For the dominant figure of his age, there are surprisingly few authenticated portraits of Robespierre and those that exist are surrounded by question marks. Two notable early portraits were exhibited in Paris in the open Salon of 1791. The first was a pastel by Adélaïde Labille-Guiard, one of a collection of fourteen studies of deputies of the National Assembly. We know that this portrait was one of the very few for which Robespierre, still an upcoming figure, granted a formal sitting. Buffenoir quotes a letter from Robespierre to the artist dated February 13, 1791 in which he accepts her request in mannered tones,calling upon “The Graces” and suggesting that a “jealous God” was hindering his activities.[The letter is in the British Museum among the papers of Lord Egermont, who was given it by Labille-Guiard's husband, the painter Vincent.] The picture was noteworthy for its label, "the Incorruptible" - one of the first uses of this epithet for Robespierre.  It attracted much praise, though some writers felt that pastel was an unsuitable medium for the subject.(See Buffenoir, Portraits de Robespierre, p.250-2)

Where is this portrait now?  For Buffenoir, writing in 1908, Labille-Guiard's work was simply  "lost".  But nowadays this famous oil painting at Versailles, by the 19th-century artist Pierre-Roch Vigneron, is almost universally identified as a copy. According to the notice on the Agence photo website, this is "a copy of the pastel portrait of Adélaïde Labille-Guiard, falsely signed "after Danlou" " It is a beautiful portrait, showing a youthful looking Robespierre in the sombre but still sumptuous uniform of a deputy of the Third Estate.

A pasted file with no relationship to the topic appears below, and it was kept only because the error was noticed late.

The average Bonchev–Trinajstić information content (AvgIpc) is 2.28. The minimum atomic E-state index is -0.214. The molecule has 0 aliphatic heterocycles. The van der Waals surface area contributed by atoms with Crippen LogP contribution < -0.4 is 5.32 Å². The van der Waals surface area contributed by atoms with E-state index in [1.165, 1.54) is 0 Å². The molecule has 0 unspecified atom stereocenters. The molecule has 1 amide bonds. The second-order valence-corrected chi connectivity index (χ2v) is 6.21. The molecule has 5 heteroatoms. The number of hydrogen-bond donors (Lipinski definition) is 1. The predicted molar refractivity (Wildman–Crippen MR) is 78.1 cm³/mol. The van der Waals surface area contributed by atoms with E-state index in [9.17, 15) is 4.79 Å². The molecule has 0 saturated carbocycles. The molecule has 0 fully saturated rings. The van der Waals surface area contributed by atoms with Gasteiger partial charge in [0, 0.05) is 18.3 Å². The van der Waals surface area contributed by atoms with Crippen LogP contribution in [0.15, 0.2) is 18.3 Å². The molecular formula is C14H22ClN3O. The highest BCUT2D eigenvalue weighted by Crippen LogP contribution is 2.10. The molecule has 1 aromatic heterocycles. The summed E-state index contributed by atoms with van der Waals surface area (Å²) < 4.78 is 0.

However, there are problems in accepting this as a copy of Labille-Guiard's work. The original for Vigneron's painting was in fact known, and is possibly still extant.  It belonged to the well-known 19th-century collector François Marcille, then passed to his son Eudoxe Marcille, the director of the Musée des beaux arts in Orléans and subsequently to the latter's daughter Mme Jahan-Marcille.  François Marcille had attributed it to Pierre Danloux and penned a note to that effect, though other early commentators  were uncertain.  Buffenoir concluded reasonably that it could not be the Labille-Guiard since, like the copy, it was an oil and not a pastel (p.251). I am not sure why experts now disagree with him, but there are still dissenting voices. In particular Neil Jeffares in the Dictionary of pastellists states categorically:"These versions of a painting possibly by Danloux, are unrelated to Labille-Guiard’s lost pastel".